If you were following my Periscope on Friday you’ll know I was visiting HyperJapan at Tobacco Dock. It’s a celebration of all things Japanese including fashion subcultures, often derived from traditional and ancient Japanese arts. So it is with Japanese Shironuri Artist, Minori, whose face is her art. I was completely entranced by her makeup – a completely white face with intricate paintings over the top.
I have to say that Minori speaks no English so everything had to go via the translator so it wasn’t the easiest of interviews, but Minori is the sweetest thing. She couldn’t have been more accommodating or polite and I literally could not stop looking at her.
The first thing I wanted to know is whether she uses makeup or stage paints for her look. Turns out that it’s stage paints from a brand called Mitsuyoshi – quite literally, greasepaint. The white base is a traditional rice powder based recipe that’s also commonly used by Geisha. So, obviously, that got me thinking that wearing greasepaint every day, the old 8 stage cleansing routine that we’re always told that Japanese and Korean women use must be handy. Minori was actually smiling at this and says that she uses whatever cleansing oil she has to hand. It does need to be a cleansing oil because of the greasepaint – other removers simply wouldn’t be able to cut through the heaviness of it. She’s lucky that she has naturally good skin that can take a regular coating of greasepaint and she isn’t troubled by her complexion at all.
Her lashes, which are really long and striking, are custom made by Minori herself. She buys three pairs a time and then modifies and builds them up to the exact look she’s after.
Elizabeth Arden Hyaluronic Acid Ceramide Capsules
I’d be prepared to put money down to bet that you won’t have experienced a skin care texture like this before...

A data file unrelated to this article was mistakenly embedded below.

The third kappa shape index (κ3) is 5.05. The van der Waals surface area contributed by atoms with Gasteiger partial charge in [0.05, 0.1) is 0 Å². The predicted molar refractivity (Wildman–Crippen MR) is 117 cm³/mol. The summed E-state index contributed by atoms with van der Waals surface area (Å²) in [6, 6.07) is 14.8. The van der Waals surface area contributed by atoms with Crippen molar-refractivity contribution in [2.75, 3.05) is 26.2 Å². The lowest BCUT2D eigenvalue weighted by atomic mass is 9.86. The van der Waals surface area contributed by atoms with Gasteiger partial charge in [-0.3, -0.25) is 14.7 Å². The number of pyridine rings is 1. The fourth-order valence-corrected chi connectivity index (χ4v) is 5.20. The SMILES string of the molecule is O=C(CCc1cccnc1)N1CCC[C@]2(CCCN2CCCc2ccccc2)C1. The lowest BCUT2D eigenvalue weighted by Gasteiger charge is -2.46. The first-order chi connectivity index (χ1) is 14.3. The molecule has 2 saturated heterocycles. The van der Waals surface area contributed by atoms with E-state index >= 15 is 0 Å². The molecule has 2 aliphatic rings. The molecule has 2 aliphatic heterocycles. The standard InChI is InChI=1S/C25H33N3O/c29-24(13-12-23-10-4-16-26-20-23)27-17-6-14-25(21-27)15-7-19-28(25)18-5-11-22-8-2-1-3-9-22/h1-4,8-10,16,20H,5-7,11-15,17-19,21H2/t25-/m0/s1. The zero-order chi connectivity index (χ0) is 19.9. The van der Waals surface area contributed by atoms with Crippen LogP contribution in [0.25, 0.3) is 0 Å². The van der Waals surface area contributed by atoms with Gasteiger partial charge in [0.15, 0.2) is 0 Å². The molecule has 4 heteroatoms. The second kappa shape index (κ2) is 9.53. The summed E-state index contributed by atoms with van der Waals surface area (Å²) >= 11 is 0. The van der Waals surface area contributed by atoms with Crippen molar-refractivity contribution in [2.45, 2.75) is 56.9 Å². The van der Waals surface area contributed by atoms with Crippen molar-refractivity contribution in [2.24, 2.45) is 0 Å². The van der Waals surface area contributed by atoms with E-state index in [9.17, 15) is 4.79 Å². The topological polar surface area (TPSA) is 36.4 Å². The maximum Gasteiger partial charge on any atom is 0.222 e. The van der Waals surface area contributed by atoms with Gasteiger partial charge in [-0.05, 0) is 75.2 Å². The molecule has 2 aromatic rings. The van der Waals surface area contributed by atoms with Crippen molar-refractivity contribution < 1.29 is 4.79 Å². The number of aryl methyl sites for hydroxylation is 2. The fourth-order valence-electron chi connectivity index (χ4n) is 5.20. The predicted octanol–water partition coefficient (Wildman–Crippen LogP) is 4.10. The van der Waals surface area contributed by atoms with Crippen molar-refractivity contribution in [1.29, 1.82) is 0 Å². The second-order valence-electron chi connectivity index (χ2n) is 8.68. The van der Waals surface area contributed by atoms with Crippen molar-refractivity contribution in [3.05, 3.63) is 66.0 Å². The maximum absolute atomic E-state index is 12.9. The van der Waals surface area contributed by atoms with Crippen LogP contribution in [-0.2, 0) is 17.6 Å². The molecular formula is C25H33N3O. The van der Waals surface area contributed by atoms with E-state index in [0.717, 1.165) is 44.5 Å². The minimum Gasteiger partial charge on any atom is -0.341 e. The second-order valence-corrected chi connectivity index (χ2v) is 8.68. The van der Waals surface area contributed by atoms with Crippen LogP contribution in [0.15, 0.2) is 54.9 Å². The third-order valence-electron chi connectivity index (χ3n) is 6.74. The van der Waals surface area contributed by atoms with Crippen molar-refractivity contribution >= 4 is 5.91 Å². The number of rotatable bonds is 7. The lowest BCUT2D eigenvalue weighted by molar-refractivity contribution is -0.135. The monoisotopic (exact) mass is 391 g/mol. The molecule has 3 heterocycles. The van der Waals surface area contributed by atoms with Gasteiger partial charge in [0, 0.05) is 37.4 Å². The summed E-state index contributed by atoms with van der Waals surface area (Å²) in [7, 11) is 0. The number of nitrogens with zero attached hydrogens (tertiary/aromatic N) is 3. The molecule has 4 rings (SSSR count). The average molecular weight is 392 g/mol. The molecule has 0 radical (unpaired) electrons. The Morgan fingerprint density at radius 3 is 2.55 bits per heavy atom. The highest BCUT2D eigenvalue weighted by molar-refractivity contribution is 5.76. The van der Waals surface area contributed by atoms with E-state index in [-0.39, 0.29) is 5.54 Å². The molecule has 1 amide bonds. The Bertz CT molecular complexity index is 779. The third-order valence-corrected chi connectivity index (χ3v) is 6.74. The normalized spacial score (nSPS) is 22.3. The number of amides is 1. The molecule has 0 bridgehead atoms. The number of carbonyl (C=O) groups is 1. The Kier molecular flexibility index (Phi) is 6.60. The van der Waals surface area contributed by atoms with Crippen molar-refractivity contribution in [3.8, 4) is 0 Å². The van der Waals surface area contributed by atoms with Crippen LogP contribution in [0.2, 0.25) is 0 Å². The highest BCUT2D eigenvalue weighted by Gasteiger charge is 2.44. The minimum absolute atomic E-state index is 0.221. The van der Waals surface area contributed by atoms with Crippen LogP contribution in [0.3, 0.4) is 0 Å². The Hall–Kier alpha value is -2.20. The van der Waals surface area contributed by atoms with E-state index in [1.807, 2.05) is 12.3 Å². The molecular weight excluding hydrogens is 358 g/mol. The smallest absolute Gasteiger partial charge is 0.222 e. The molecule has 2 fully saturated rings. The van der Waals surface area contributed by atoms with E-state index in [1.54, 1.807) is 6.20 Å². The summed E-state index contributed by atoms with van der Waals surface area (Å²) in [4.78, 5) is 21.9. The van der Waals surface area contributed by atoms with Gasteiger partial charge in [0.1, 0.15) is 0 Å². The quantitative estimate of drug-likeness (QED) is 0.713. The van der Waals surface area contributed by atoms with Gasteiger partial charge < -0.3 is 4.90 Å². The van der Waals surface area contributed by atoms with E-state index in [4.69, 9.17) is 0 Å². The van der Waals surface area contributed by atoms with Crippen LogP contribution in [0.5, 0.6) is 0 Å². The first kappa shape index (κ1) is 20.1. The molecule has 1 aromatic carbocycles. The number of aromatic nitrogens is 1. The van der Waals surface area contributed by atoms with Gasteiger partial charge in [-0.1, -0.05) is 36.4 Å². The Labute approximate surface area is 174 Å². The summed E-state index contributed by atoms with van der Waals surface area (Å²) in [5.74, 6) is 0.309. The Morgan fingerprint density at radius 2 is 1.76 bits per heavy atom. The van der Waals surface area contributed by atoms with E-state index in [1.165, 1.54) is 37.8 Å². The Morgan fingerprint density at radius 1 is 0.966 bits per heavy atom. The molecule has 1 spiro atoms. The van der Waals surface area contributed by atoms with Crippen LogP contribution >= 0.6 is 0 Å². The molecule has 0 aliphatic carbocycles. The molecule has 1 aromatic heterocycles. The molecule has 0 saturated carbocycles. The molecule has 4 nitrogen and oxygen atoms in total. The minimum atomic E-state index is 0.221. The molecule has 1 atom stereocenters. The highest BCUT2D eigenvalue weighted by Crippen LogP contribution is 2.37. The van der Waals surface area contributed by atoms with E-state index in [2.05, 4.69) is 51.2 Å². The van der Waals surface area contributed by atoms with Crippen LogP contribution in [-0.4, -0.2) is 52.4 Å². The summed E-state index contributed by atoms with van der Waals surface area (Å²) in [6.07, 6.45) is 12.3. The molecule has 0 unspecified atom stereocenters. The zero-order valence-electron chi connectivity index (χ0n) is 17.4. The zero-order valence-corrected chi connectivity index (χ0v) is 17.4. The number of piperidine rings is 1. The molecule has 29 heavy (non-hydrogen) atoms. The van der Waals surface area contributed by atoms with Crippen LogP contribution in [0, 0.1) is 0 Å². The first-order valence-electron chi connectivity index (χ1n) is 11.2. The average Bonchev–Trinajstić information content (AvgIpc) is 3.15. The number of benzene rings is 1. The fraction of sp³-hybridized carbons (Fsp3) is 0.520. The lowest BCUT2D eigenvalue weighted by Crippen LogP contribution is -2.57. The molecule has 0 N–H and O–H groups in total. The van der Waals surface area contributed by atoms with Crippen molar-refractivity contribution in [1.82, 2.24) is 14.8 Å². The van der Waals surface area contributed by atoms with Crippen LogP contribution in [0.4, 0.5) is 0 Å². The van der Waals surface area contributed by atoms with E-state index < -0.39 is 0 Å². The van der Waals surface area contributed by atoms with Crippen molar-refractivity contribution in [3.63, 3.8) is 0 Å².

I wondered why Minori wanted to express herself this way. She told me her beaut look is one that came initially from following Lolita fashions and she felt her face didn’t match the clothes she was wearing. Lolita fashion is part of cosplay (roughly, costume wearing) and it’s a specific look with a lot of lace, Mary Jane shoes, and hair bows – child-like Victoriana. From Lolita, gothic Lolita has evolved as a subculture, but Minori has adapted even that extension of the trend into something nature inspired and highly individual in a broken doll kind of way.
It’s certainly disconcerting. Partly because the white paint eradicates expression; her eyes are hidden by enormous, feathery lashes in brown rather than black, and even her gestures are manicured into coy and delicate hand, arm and face movements. This is a girl who lives her look; she’s pretty much the ‘face of’ the Shironuri beauty and fashion movement so I guess she has to. The gothic element – ruffles, bows and lace – has a feel of decay somehow and yet, the intricate petals and leaves immaculately hand drawn on her face are all things living and vibrant.
My final question to Minori was whether she ever got recognised (she is well known in Japan) when she wasn’t wearing her makeup and clothes. So far, she never has. It’s a funny thing, but when I questioned her about makeup, as opposed to stage paints, she really wasn’t especially interested in it which made me realise that it’s the theatre of Shironuri that Minori has embraced, rather than the beauty aspect of it. I would love to see a MAC Minori collection! Either way, what a pleasure it was to meet her – such a sweet girl with a very individual look that she’s made her own.
Minori works with photographer Teppei Takazawa and their work is on Minori’s site HERE. You must look!